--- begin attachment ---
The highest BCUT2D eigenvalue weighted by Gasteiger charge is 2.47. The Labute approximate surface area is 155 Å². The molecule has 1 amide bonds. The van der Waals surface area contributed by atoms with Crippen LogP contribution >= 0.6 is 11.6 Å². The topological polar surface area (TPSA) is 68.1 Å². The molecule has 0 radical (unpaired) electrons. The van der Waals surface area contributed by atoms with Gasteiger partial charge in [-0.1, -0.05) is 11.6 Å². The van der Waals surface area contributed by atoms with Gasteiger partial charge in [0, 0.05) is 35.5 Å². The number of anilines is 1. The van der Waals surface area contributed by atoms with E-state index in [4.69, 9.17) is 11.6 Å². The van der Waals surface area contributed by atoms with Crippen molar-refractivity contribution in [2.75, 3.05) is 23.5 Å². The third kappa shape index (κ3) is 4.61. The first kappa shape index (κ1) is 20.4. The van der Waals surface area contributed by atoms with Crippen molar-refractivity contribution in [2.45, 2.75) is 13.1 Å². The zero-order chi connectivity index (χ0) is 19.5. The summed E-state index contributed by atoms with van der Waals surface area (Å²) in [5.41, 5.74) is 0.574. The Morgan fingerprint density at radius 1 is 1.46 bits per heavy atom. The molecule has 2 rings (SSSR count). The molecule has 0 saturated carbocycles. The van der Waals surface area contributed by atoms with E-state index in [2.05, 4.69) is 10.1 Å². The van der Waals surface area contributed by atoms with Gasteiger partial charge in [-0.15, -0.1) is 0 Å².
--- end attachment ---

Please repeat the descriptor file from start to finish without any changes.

The highest BCUT2D eigenvalue weighted by Gasteiger charge is 2.47. The Labute approximate surface area is 155 Å². The molecule has 1 amide bonds. The van der Waals surface area contributed by atoms with Crippen LogP contribution >= 0.6 is 11.6 Å². The topological polar surface area (TPSA) is 68.1 Å². The molecule has 0 radical (unpaired) electrons. The van der Waals surface area contributed by atoms with Gasteiger partial charge in [-0.1, -0.05) is 11.6 Å². The van der Waals surface area contributed by atoms with Gasteiger partial charge in [0, 0.05) is 35.5 Å². The number of anilines is 1. The van der Waals surface area contributed by atoms with E-state index in [4.69, 9.17) is 11.6 Å². The van der Waals surface area contributed by atoms with Crippen molar-refractivity contribution in [2.75, 3.05) is 23.5 Å². The third kappa shape index (κ3) is 4.61. The first kappa shape index (κ1) is 20.4. The van der Waals surface area contributed by atoms with Crippen molar-refractivity contribution in [2.45, 2.75) is 13.1 Å². The zero-order chi connectivity index (χ0) is 19.5. The summed E-state index contributed by atoms with van der Waals surface area (Å²) in [5.41, 5.74) is 0.574. The Morgan fingerprint density at radius 1 is 1.46 bits per heavy atom. The molecule has 2 rings (SSSR count). The molecule has 0 saturated carbocycles. The van der Waals surface area contributed by atoms with E-state index in [2.05, 4.69) is 10.1 Å². The van der Waals surface area contributed by atoms with Gasteiger partial charge in [-0.15, -0.1) is 0 Å².